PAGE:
Wine pundits are supposed to be sages. We fancy that everyone looks to us to have all answers to all questions. I hate to be the one to disappoint you, but we pundits are often as puzzled by events as you might be.
Let me give you some examples of matters that, frankly, I don't feel that I fully grasp. I don't mind saying that I'm hoping that one of you can help me better understand these puzzlers. For example:
Am I the only one who was boggled by Constellation's recent sale of its Australian holdings for a shocking fraction of what it originally paid just eight years ago?
In 2003, Constellation paid $1.1 billion for the giant Australian winery BRL Hardy. Last month it announced that it was selling BRL Hardy for $290 million.
Let me get this straight: In just eight years, one of the supposedly savviest wine business companies on the planet somehow managed to lose $810 million in asset value. "This is a tremendous addition to Constellation's portfolio," said company CEO Richard Sands in 2003 in announcing the purchase. Now, this same deal has become a tremendous subtraction to the Constellation portfolio.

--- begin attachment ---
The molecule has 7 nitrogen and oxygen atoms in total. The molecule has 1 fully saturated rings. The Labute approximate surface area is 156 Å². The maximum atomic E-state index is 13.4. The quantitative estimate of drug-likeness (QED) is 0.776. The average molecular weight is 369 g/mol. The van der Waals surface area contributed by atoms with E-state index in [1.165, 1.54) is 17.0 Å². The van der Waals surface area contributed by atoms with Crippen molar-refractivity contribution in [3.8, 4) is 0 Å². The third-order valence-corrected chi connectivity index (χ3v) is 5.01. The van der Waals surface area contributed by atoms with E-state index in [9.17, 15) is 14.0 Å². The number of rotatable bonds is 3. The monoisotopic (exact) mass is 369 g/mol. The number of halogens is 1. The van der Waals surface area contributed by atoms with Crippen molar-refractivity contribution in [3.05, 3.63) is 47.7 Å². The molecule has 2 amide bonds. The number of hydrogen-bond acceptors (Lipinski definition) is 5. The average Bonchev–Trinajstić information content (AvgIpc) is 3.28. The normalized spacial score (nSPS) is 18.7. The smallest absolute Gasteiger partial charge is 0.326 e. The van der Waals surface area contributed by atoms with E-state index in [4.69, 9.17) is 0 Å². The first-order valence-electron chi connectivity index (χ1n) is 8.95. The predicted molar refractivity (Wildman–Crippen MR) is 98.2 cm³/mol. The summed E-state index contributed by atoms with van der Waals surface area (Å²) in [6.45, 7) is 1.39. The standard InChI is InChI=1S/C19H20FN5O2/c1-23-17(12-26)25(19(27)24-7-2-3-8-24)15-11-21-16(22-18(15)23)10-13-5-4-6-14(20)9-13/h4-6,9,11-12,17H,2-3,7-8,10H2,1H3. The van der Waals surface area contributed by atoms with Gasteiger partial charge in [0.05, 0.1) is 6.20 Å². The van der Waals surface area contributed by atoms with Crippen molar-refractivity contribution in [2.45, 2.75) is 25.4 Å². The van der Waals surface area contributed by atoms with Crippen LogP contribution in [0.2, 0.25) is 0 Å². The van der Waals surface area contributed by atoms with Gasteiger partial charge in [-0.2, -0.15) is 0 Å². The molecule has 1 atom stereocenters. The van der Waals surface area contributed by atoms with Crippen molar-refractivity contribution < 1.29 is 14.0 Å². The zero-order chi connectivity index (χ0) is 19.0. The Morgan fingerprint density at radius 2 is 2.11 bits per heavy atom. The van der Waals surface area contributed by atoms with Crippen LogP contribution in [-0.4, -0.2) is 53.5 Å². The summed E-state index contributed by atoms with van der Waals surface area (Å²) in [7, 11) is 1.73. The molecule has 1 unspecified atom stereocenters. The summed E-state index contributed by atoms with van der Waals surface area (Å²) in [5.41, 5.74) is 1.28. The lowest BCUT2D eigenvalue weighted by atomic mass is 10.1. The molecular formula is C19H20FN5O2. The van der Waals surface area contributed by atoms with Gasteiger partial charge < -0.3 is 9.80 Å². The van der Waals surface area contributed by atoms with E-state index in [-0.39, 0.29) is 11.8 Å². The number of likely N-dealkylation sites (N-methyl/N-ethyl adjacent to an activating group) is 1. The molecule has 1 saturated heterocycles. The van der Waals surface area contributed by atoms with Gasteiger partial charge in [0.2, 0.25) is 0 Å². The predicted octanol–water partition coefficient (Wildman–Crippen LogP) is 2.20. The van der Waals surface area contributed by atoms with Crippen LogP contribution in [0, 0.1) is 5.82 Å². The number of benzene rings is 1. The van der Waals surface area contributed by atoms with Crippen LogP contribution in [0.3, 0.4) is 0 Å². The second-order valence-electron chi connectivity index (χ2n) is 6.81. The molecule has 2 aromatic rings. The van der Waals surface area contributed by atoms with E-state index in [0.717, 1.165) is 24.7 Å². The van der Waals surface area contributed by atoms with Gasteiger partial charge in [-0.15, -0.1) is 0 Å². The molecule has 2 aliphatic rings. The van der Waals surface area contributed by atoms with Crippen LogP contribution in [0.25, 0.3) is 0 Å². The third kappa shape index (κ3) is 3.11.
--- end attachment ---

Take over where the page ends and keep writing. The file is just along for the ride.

How could this have happened? Did I not "get the memo"? It was only a few years ago that Australian wine was every wine buyer's darling. Wholesalers and retailers reported that they couldn't ship the stuff fast enough, so strong was the demand.
Australia's so-called "critter wines" were hopping from shelf to shelf, seemingly from one success to the next. Everyone raved about the quality-to-price ratio. Everyone marveled at the marketing genius of the Australians. Everyone was talking about how Australia would rule the world's wine shelves.
According to a recent Wine Spectator report, "Constellation built a huge debt, which has been exacerbated by the bad economy." The report further noted that the company was harassed by "a strong Australian dollar, high grape costs, duty increases and retailer consolidation."
Maybe I'm missing something, but this still doesn't explain why Australian wine has tanked so badly. I mean, what's really changed? Has the American palate transformed so radically in the past five years that the Aussie wines that were once so loved for their smooth textures, juicy fruitiness, lighthearted packaging and you-can't-beat-it pricing are no longer viable in the American market?
To listen to wine merchants, Australian wines are a drag on the market. The cheap ones continue to sell (although apparently not as effortlessly or with their former skyrocketing sales trajectory). Expensive Australian wines reportedly don't sell at all.